For each generation there is a machine, often a vehicle, that is prized for much more than its mechanical purpose. The de Havilland Comet was one such; from its very first flight it won a place in the public heart that few other aeroplanes could rival. Even today, long after the last Comet has been grounded, its distinctive shape still stirs pride and passion. The next time you see a road sign pointing to an airport, you will probably be looking at the beautiful silhouette of an aircraft which left both triumph and tragedy in its wake and changed the world forever.
Four years after the end of the Second World War, at a small airfield in Hertfordshire, a brief event marked the greatest advance in civil aviation since the Wright brothers. The prototype of de Havilland’s Comet airliner took off, climbed to 10,000 feet, carried out some simple manoeuvres and safely returned 30 minutes later. The press, who had already left, missed the most important first flight in British history. We had entered the Jet Age; the world had shrunk, and Britain would soon reap massive benefits, followed by tragedy and loss. Seventy years later, the Comet’s legacy still reverberates. The British would continue to produce technically brilliant, but commercially unsuccessful, long-range airliners until 2002, since when, sadly, we have not built any large, complete, civil aircraft at all.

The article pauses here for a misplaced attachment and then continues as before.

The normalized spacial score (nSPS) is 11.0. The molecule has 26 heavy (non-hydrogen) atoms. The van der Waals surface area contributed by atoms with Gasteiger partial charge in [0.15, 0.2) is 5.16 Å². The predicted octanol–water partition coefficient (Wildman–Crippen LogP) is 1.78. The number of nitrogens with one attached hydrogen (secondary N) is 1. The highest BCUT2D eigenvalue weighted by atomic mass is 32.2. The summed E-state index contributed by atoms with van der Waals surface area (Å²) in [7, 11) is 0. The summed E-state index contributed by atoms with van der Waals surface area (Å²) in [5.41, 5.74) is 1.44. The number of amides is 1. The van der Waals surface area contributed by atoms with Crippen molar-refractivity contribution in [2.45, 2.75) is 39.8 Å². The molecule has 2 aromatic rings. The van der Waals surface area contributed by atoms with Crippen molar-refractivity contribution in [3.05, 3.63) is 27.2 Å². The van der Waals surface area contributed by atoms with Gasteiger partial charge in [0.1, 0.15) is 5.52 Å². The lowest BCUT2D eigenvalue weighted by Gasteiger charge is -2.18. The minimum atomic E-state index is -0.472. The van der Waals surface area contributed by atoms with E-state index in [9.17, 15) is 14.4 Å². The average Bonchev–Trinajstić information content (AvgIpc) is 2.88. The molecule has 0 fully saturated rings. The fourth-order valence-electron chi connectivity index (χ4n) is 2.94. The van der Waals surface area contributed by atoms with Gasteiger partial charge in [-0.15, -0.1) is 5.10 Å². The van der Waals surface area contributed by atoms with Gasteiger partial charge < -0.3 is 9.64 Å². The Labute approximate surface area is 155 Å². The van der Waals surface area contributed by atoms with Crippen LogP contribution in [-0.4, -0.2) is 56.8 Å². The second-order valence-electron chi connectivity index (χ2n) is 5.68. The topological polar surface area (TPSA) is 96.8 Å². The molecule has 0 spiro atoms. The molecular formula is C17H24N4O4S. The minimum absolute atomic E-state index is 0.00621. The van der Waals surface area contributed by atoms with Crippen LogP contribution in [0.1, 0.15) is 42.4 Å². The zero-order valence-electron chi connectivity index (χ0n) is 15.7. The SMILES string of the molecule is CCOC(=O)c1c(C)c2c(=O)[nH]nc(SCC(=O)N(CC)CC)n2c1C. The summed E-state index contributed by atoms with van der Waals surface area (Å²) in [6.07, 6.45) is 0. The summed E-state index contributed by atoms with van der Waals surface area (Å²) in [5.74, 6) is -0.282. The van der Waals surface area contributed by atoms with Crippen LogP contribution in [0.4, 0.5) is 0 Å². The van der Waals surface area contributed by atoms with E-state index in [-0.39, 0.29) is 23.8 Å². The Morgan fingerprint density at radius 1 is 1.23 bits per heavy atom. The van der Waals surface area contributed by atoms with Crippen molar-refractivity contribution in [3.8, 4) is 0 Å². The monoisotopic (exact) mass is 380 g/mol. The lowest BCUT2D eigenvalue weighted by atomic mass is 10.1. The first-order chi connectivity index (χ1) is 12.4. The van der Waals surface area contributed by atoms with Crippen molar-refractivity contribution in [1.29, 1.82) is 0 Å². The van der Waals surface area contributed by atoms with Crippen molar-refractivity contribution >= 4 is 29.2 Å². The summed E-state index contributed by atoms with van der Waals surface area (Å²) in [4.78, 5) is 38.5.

Britain’s failure to profitably exploit her two great technical breakthroughs of the war; Frank Whittle’s jet engine and Alan Turing’s computer, were part of a wider decline in engineering and manufacturing which may never be reversed.
DE HAVILLAND COMET - THE PLANE THAT CHANGED THE WORLD, by James Carlton, will be published by Burnt Ash Publishing on 28th March 2020.